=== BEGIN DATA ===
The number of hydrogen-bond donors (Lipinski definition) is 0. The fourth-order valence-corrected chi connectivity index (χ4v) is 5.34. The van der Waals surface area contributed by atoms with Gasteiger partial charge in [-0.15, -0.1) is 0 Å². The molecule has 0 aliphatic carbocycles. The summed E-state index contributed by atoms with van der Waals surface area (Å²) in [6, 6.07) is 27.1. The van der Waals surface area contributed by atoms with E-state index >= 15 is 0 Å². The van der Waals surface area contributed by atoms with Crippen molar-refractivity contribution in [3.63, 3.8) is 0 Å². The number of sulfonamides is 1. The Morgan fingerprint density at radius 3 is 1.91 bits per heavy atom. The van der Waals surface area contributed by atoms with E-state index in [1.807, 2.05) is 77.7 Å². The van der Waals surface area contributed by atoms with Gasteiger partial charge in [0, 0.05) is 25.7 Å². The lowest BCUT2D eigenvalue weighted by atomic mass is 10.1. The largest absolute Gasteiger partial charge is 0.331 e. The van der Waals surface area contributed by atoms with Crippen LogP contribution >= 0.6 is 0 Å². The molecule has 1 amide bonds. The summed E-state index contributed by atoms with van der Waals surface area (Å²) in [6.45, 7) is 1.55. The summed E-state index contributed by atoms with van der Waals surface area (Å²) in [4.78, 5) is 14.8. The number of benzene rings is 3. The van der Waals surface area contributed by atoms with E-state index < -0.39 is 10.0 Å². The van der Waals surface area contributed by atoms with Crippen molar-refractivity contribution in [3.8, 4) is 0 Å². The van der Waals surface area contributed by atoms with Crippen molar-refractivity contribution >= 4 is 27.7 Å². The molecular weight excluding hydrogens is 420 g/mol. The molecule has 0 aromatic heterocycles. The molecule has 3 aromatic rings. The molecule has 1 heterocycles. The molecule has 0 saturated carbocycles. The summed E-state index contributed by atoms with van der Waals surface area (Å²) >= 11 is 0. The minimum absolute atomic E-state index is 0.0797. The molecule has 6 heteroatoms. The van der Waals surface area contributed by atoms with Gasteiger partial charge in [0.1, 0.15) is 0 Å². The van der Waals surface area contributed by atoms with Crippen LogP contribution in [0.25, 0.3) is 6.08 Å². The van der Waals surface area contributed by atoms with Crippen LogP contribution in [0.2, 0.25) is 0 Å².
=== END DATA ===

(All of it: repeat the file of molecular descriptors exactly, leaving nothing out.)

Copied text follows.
The number of hydrogen-bond donors (Lipinski definition) is 0. The fourth-order valence-corrected chi connectivity index (χ4v) is 5.34. The van der Waals surface area contributed by atoms with Gasteiger partial charge in [-0.15, -0.1) is 0 Å². The molecule has 0 aliphatic carbocycles. The summed E-state index contributed by atoms with van der Waals surface area (Å²) in [6, 6.07) is 27.1. The van der Waals surface area contributed by atoms with E-state index >= 15 is 0 Å². The van der Waals surface area contributed by atoms with Crippen molar-refractivity contribution in [3.63, 3.8) is 0 Å². The number of sulfonamides is 1. The Morgan fingerprint density at radius 3 is 1.91 bits per heavy atom. The van der Waals surface area contributed by atoms with E-state index in [1.807, 2.05) is 77.7 Å². The van der Waals surface area contributed by atoms with Gasteiger partial charge in [0, 0.05) is 25.7 Å². The lowest BCUT2D eigenvalue weighted by atomic mass is 10.1. The largest absolute Gasteiger partial charge is 0.331 e. The van der Waals surface area contributed by atoms with Crippen LogP contribution >= 0.6 is 0 Å². The molecule has 1 amide bonds. The summed E-state index contributed by atoms with van der Waals surface area (Å²) in [6.45, 7) is 1.55. The summed E-state index contributed by atoms with van der Waals surface area (Å²) in [4.78, 5) is 14.8. The number of benzene rings is 3. The van der Waals surface area contributed by atoms with E-state index < -0.39 is 10.0 Å². The van der Waals surface area contributed by atoms with Crippen molar-refractivity contribution in [3.8, 4) is 0 Å². The van der Waals surface area contributed by atoms with Crippen molar-refractivity contribution >= 4 is 27.7 Å². The molecular weight excluding hydrogens is 420 g/mol. The molecule has 0 aromatic heterocycles. The molecule has 3 aromatic rings. The molecule has 1 heterocycles. The molecule has 0 saturated carbocycles. The summed E-state index contributed by atoms with van der Waals surface area (Å²) >= 11 is 0. The minimum absolute atomic E-state index is 0.0797. The molecule has 6 heteroatoms. The van der Waals surface area contributed by atoms with Gasteiger partial charge in [0.1, 0.15) is 0 Å². The van der Waals surface area contributed by atoms with Crippen LogP contribution in [0.25, 0.3) is 6.08 Å². The van der Waals surface area contributed by atoms with Crippen LogP contribution in [0.2, 0.25) is 0 Å².